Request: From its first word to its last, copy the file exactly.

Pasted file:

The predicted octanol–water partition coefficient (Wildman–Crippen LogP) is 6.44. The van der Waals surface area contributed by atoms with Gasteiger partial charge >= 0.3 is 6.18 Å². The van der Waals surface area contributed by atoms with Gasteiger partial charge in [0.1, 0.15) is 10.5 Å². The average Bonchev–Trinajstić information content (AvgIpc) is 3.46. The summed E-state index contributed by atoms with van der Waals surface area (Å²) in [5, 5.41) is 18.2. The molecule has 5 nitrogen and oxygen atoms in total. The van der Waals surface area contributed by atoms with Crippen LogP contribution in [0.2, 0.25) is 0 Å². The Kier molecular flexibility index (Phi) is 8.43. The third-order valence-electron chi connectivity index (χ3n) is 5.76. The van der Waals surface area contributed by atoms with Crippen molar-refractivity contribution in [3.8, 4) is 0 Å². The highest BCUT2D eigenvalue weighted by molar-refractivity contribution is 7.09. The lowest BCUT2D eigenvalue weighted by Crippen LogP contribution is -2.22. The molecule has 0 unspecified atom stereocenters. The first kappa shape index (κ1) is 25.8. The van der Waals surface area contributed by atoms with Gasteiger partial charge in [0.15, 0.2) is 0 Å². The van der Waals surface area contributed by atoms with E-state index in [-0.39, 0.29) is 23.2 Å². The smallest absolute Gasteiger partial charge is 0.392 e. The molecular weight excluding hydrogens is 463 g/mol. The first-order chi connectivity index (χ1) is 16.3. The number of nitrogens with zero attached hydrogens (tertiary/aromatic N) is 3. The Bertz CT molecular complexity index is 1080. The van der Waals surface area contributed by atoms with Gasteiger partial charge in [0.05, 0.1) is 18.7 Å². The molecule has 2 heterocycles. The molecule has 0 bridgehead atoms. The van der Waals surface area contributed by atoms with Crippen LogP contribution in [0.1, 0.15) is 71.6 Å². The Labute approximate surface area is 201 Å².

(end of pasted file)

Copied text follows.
The predicted octanol–water partition coefficient (Wildman–Crippen LogP) is 6.44. The van der Waals surface area contributed by atoms with Gasteiger partial charge >= 0.3 is 6.18 Å². The van der Waals surface area contributed by atoms with Gasteiger partial charge in [0.1, 0.15) is 10.5 Å². The average Bonchev–Trinajstić information content (AvgIpc) is 3.46. The summed E-state index contributed by atoms with van der Waals surface area (Å²) in [5, 5.41) is 18.2. The molecule has 5 nitrogen and oxygen atoms in total. The van der Waals surface area contributed by atoms with Crippen LogP contribution in [0.2, 0.25) is 0 Å². The Kier molecular flexibility index (Phi) is 8.43. The third-order valence-electron chi connectivity index (χ3n) is 5.76. The van der Waals surface area contributed by atoms with Crippen molar-refractivity contribution in [3.8, 4) is 0 Å². The highest BCUT2D eigenvalue weighted by molar-refractivity contribution is 7.09. The lowest BCUT2D eigenvalue weighted by Crippen LogP contribution is -2.22. The molecule has 0 unspecified atom stereocenters. The first kappa shape index (κ1) is 25.8. The van der Waals surface area contributed by atoms with Gasteiger partial charge in [0.15, 0.2) is 0 Å². The van der Waals surface area contributed by atoms with E-state index in [-0.39, 0.29) is 23.2 Å². The smallest absolute Gasteiger partial charge is 0.392 e. The molecular weight excluding hydrogens is 463 g/mol. The first-order chi connectivity index (χ1) is 16.3. The number of nitrogens with zero attached hydrogens (tertiary/aromatic N) is 3. The Bertz CT molecular complexity index is 1080. The van der Waals surface area contributed by atoms with Gasteiger partial charge in [0.05, 0.1) is 18.7 Å². The molecule has 2 heterocycles. The molecule has 0 bridgehead atoms. The van der Waals surface area contributed by atoms with Crippen LogP contribution in [0.1, 0.15) is 71.6 Å². The Labute approximate surface area is 201 Å².